More and more bacteria are becoming resistant to our common antibiotics, and to make matters worse, more and more are becoming resistant to all known antibiotics. The problem is known as multi-resistance, and is generally described as one of the most significant future threats to public health Antibiotic resistance can arise in bacteria in our environment and in our bodies. Antibiotic resistance can then be transferred to the bacteria that cause human diseases, even if the bacteria are not related to each other.
A large proportion of gene transfer between bacteria takes place with the aid of what are known as conjugative plasmids, a part of the bacterial DNA. A plasmid can only exist and multiply inside a cell, where it uses the cell’s machinery, but can then be transferred to another cell and in that way spread between bacteria.
The research team has studied a group of the known carriers of antibiotic resistance genes: IncP-1 plasmids. Using advanced DNA analysis, the researchers have succeeded in mapping the origin of different IncP-1 plasmids and their mobility between different bacterial species. “Our results show that plasmids from the IncP-1 group have existed in, and adapted to, widely differing bacteria. They have also recombined, which means that a single plasmid can be regarded as a composite jigsaw puzzle of genes, each of which has adapted to different bacterial species”, says Peter Norberg, a researcher in the Institute of Biomedicine at the University of Gothenburg. This indicates very good adaptability and suggests that these plasmids can move relatively freely between, and thrive in, widely differing bacterial species.
“IncP-1 plasmids are very potent ‘vehicles’ for transporting antibiotic resistance genes between bacterial species. Therefore, it does not matter much in what environment, in what part of the world, or in what bacterial species antibiotic resistance arises. Resistance genes could relatively easily be transported from the original environment to bacteria that infect humans, through IncP-1 plasmids, or other plasmids with similar properties, as ‘vehicles’,” says Professor Malte Hermansson of the Department of Cell and Molecular Biology at the University of Gothenburg.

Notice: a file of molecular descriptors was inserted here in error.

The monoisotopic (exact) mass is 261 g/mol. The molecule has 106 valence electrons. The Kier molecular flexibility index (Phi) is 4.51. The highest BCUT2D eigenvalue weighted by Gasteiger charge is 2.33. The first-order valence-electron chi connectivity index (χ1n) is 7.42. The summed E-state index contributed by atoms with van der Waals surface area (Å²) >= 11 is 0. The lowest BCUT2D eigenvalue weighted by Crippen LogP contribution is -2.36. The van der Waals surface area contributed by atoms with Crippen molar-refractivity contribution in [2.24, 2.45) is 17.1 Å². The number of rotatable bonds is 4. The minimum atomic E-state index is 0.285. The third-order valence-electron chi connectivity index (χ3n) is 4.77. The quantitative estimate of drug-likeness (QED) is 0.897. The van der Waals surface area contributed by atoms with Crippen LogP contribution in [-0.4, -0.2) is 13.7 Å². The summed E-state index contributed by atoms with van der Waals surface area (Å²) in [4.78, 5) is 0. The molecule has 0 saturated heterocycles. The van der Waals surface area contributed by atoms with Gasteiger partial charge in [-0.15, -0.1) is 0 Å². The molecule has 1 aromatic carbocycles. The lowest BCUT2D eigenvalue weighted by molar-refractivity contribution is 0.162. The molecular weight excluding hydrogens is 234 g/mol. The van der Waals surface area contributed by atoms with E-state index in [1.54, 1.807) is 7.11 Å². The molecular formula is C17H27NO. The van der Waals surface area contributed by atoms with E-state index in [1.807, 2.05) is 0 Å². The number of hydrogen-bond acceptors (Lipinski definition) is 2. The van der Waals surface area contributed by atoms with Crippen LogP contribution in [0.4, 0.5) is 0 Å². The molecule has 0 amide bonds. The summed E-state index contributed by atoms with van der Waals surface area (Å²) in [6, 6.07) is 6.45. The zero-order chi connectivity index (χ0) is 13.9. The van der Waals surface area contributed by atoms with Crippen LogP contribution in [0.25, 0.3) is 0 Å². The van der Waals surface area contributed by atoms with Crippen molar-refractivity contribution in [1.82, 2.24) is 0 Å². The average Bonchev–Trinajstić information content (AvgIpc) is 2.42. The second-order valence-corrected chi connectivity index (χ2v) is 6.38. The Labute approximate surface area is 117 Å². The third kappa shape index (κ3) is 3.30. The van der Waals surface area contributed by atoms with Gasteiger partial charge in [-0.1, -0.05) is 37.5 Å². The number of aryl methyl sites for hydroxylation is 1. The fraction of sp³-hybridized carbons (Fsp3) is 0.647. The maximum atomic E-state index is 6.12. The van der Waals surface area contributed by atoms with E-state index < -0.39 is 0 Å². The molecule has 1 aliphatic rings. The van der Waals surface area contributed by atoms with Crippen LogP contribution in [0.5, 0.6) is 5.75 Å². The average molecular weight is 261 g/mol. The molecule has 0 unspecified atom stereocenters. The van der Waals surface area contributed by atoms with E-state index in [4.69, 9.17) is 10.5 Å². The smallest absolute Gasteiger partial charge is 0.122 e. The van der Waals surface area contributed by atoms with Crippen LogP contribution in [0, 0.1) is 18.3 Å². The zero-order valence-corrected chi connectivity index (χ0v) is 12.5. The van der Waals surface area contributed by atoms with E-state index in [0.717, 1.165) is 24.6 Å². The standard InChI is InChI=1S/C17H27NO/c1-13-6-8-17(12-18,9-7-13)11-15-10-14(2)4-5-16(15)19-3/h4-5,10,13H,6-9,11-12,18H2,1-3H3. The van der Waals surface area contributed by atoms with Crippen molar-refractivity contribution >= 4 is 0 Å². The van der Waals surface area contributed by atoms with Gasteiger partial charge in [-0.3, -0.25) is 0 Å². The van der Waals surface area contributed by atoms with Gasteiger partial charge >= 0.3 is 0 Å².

It has been known for some time that plasmids are important in the spread of antibiotic resistance. The research team’s findings show that IncP-1 plasmids can move, and have moved, between widely differing bacterial species and in addition have interacted directly with one another, which can increase the potential for gene spreading.
The study The IncP-1 Plasmid Backbone Adapts to Different Host Bacterial Species and Evolves Through Homologous Recombination has been conducted by Peter Norberg, Maria Bergström and Malte Hermansson at the University of Gothenburg, in cooperation with Vinay Jethava and Devdatt Dubhashi at the Chalmers University of Technology.
The research has been funded by the Swedish Research Council, the University of Gothenburg, the National Board of Health and Welfare, the Swedish Society of Medicine Funds, the Magnus Bergvall Foundation and the Wilhelm and Martina Lundgren Science Fund 1.
Malte Hermansson, Department of Cell and Molecular Biology at the University of Gothenburg
+46 (0)31- 786 2574
Peter Norberg, Institute of Biomedicine at the University of Gothenburg
+46 (0)735- 31 61 66
Journal: Nature Communiations
Title: The IncP-1 plasmid backbone adapts to different host bacterial species and evolves through homologous recombination
Authors: Peter Norberg, Maria Bergström, Vinay Jethava, Devdatt Dubhashi, Malte Hermansson